Looking back to March, it's hard to find any crisp images. The month, a mere three months ago, is a blur of anxiety, adjustments, transition and coping. I'm not even sure what happened in April except a lot of cooking and hopeful glances down the paper goods aisles. May was another blur. Just when I thought I was getting the hang of this and some things were feeling semi-normal; the news reminds me nothing is normal. From protesters insisting 'their body, their choice', a President who sets no examples of the leadership we need during a pandemic, to Blacks being senselessly murdered by police; I'm struggling to process it all. I'm struggling to find the meaning, the purpose of it all. How do I help this global suffering? How do I help my own suffering? I'm angry, I'm confused and I'm hurt. I'm tired of hate rhetoric and the retraumatization of our citizens because of the utter lack of compassion or empathy in the air. My heart is breaking for all those I know who are struggling to find meaning too.
As I sit here and cry and wonder who to turn to in times like this; who are my everyday heroes I can look to for wisdom, I think of my Dad. It's been ages since I referred to myself as 'Christian' or 'religious', but I was raised by a liberal Presbyterian Minister. I realize I have a box of his sermons and I decide picking one randomly will offer me some of the guidance I crave. And there it is, February 8, 1987 titled "Salty Christians". Three years before he died and a year before my mother died, I can see him at the pulpit and hear his deep, bellowing voice emphasizing these phrases he so lovingly constructed for his parishioners:
In reference to Jesus' statement: "You are the Salt of the Earth", my father writes: Being the salt of the earth means three things:
We, as Christians, bring a certain influence to bear upon the world. In every day, in everything we say or do, we are flowing into the lives of other people. And if we feel that there are evil influences at work to corrupt and destroy society, then we have, indeed, the responsibility to be a counter-influence. Whether we like it or not we are constantly flowing into the lives of other people...There are many today who are so overwhelmed by the threats under which we live--international terrorism, nuclear arms race, the pollution of our environment, the pollution of our minds, the population crisis, the drug scene, the escalation of violence--that they're inclined to give up hope...the savor seems to have gone out of life and they smell the corruption in the air. But Jesus would not have been neither surprised nor despondent in days like these...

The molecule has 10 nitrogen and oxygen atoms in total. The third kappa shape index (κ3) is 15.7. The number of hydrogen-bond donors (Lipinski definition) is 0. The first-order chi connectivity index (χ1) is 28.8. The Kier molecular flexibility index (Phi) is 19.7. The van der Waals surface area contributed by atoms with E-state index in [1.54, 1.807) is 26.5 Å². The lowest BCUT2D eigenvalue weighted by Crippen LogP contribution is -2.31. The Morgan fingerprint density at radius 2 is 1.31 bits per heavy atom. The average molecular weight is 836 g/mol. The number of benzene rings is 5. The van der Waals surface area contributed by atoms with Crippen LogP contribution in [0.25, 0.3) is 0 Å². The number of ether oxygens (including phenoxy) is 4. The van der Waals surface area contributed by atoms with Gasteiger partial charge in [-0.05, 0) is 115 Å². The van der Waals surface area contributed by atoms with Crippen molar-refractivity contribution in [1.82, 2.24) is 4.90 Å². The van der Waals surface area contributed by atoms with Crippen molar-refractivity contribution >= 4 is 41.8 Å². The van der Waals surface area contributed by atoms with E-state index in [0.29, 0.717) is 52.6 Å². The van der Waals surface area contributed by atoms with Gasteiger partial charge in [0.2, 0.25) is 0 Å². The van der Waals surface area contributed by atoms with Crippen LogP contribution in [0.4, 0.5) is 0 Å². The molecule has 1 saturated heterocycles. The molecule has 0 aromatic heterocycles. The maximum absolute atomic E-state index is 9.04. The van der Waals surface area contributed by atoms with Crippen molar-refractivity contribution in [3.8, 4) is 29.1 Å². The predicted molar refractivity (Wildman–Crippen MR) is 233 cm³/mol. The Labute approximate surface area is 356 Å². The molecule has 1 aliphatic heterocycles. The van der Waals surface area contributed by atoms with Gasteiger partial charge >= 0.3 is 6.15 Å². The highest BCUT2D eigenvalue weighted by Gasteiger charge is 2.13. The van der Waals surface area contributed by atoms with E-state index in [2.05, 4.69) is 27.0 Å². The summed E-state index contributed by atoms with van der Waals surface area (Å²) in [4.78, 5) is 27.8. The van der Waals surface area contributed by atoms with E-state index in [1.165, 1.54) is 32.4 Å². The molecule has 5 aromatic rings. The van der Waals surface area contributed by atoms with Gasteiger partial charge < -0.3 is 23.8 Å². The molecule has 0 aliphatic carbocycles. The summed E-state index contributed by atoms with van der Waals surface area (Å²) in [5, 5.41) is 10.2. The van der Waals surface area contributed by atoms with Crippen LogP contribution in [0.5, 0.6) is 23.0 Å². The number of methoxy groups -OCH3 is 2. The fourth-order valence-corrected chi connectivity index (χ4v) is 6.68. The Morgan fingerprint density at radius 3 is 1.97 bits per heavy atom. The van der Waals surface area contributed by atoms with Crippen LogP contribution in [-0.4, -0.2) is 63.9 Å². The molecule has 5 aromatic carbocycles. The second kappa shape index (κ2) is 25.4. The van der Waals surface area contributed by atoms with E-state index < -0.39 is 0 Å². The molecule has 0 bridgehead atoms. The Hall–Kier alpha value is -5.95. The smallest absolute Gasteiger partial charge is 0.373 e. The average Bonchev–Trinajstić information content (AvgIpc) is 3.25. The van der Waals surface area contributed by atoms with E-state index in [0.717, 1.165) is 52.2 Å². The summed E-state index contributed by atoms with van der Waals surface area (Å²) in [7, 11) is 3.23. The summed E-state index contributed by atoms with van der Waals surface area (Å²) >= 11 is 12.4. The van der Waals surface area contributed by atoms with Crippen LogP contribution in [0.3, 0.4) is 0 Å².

...for salt keeps things from spoiling. Salt holds back decay and corruption and putrefaction. That may sound reactionary in a world that is blindly throwing overboard much of the moral and spiritual ballast that keeps it afloat. That may sound archaic to a society that has grown morally and spiritually flabby, and has sold its soul to the seeming superiority of all that science can conceive, technology can make, and money can buy. But we remain, don't we---with all our sophistication--a people who are finite and mortal, and we yearn for the salt of meaning, the salt of healing and the salt that will thaw the winter of life and of our world. He continues, when Jesus tells us we are the salt of the earth, he is reminding us that we are his agents of healing. In a world in which there are hurts and cuts and bruises and fractures, in a world in which so much healing needs to take place between people, and groups of people, and nations, what does it mean to be a healing agent?? We are called upon to preserve God's intention for the world. [to have faith in a life with divine purpose].
Finally, we, as Christians, are to add to the real flavor of life. Maybe adding flavor is like adding 'soul'. Robert Louis Stevenson once entered in his diary, as if he was recording an extraordinary phenomenon, "I have been to church today, and am not depressed." My father adds in his humor with a story of a little boy who toured a church after the service with the pastor. Coming upon a plaque for WWII, the boy asks, "What is that?" And the Pastor piously responded, "That is a list of persons who died in the service." To which the boy replied, "Which service--the 9:30 or the 11:00?" My father continues that Hans Kung, a Roman Catholic theologian has said in these days, despite its opposition to the world and its powers, the church must never appear to be an institution of threats and intimidation, preaching disaster and creating fear. It is there to announce the good news, not issue threats; to spread joy in God, not create a dread of God. Lastly, my father invites us to remember the eleven disciples of long ago and the splendor Jesus drew out of their lives...with a pinch of salt, urging us to renew our faith to work as disciples of Christ.
While the language is Christ heavy, the message still remains relevant to me. To me, he is saying the Church should be a haven. An oasis amongst the turmoil and chaos. The word of Jesus is an oasis too. I agree we need to find our oasis in whatever way feels right for us, take refuge in our own saltiness, our ability to heal, our purpose. Are we forgetting our power to do so? We are indeed responsible for being the counter-influence. Whether I call myself Christian or Buddhist or Humanist or Agnostic, I still have a responsibility to hold back putrefaction. Whether it's working on the front lines of a Covid ICU or leaving the last pack of toilet paper on the shelf for someone else, we have to find our own flavor of doing service, of putting soul back into this world.
So, as I continue to work to heal my heart, I take comfort in knowing that despite all the bad humans can create, there is a counterculture of salty people from all walks, looking to add the right kind of flavor. In the words of my Dad, the Reverend Dr. Frank R. Hoffman, please "pass the salt!"